I have posted previously about the ethic, which exists and will grow in strength, for the free / open sharing of academic ideas via Internet and web 2.0 technologies (“Following the Free”). In order to be relevant in the 21st century, ideas increasingly need to be available in free digital forms. MIT’s OpenCourseWare initiative is one example of this. OpenCourseWare is:
a free and open educational resource for faculty, students, and self-learners around the world. OCW supports MIT’s mission to advance knowledge and education, and serve the world in the 21st century. It is true to MIT’s values of excellence, innovation, and leadership.
This type of free idea sharing is nothing less than revolutionary for the traditional “academy” environment of the university. The idea of professors blogging is similarly revolutionary. As Jay Rosen said at the end (1:07:18) of the podcast session on Academia at BloggerCon3 in November 2004:
We explored how disruptive this technology, this medium [blogging], can be to an institution that has built its entire “self” on the control of knowledge. That’s what a university is. It’s a way of controlling, producing, maintaining knowledge. Universities have NEVER been great in the “distribution biz.” That’s not what they are good at. They are good at holding knowledge, refining it, controlling it. And blogging in that sense is an attack on the DNA of the university. I think we’ll see great resistance to blogging, and then I also think we’ll see some people really absorbing it, and transforming themselves with it, and we’ll see attempts to just graft blogging onto the academic institution, thinking it won’t really change much at all.
Free idea sharing via blogs or other Internet website technologies go against the existing grain in academia. Other people are recognizing the importance of “idea sharing” instead of “idea controlling” in the context of the university, however. The Science Commons is another example of this “free ideas” ethic, described as:
a branch of the nonprofit Creative Commons, devoted to easing unnecessary barriers to the flow of scientific knowledge and technical information. We work to encourage scientific innovation by making it easier for scientists, universities, and enterprises to share scientific literature, data, and materials. Our goal is to encourage stakeholders to create – through standardized licenses and other means – areas of free access and inquiry; a ‘science commons’ built out of private agreements, not imposed from above.
The Open Content Alliance and the Internet Archive are other groups supporting the ethic of free idea distribution. Of course the web itself, it could be argued, tends to be about free idea sharing, but the commercialization of the Internet (an important development to be sure) may draw attention away from the non-profit-advancing ethic of free idea sharing. The Internet started as a way for researchers to exchange information and research findings, but of course now the audience of web 2.0 content has broadened to include basically anyone who would like to join the conversation.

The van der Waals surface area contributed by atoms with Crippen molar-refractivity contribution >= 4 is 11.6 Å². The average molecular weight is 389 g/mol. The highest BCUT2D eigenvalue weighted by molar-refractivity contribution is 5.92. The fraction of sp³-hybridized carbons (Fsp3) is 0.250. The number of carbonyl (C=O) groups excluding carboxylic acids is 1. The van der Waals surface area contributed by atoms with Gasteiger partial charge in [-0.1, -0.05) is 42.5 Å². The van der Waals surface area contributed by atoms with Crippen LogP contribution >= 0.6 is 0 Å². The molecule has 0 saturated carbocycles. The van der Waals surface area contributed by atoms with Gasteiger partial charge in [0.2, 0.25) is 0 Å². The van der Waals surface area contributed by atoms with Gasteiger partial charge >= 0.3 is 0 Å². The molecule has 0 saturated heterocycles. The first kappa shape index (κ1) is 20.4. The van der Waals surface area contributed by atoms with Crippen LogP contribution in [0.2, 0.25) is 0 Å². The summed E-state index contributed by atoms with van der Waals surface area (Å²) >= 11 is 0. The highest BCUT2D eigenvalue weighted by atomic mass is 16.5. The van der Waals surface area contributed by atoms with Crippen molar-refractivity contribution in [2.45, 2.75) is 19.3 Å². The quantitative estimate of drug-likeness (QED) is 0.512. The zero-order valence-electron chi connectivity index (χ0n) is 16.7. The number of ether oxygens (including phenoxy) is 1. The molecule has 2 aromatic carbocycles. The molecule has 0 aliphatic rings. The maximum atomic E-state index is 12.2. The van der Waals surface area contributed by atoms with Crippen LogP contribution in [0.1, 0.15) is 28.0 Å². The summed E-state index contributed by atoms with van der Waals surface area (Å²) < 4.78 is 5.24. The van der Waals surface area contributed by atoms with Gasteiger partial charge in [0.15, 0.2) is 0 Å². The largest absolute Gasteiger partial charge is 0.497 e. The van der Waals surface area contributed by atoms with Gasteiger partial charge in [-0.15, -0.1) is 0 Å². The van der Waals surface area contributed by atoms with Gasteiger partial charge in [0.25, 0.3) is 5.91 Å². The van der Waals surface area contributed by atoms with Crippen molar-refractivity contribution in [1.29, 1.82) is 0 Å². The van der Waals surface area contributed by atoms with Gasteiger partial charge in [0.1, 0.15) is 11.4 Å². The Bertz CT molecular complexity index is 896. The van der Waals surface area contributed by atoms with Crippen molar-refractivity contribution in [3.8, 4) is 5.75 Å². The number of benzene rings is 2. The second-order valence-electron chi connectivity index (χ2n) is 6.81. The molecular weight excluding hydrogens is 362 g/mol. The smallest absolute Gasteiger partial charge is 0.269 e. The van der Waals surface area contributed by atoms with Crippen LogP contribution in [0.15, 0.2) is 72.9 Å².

As Jim McNelis commented on my December blog post, “The Death of Print,” everyone should remember “that searching and amassing don’t equate to knowledge.” Jim also uses the term “shallow-content-dipper” in this context, and I think this is a problem teachers at all levels need to be aware of.
If teachers are giving the same sorts of assignments they have always given to students for years, but those students now have a mindblowingly diverse universe of information at their fingertips thanks to the Internet– there is a major disconnect here that needs to be addressed. I have addressed these needs previously under the umbrella topic of “digital dishonesty,” but I think the conversation extends far beyond plagiarism.
This discussion should be all about getting students to engage in authentic learning tasks and assessing them through activities they cannot fake or complete as a “shallow-content-dippers.” While there certainly is resistance in the traditional “academy” to the idea of professors blogging and the overall ideal of “knowledge sharing” versus “knowledge controlling,” the future will increasingly be one of freer information exchange, I think. The solution to the problem of outdated assignments for students in a web 2.0 world has everything to do with instructional methods and questions (pedagogy) and relatively little to do with technology. Are the majority of teachers in our schools aware of these issues, and acting to address them?
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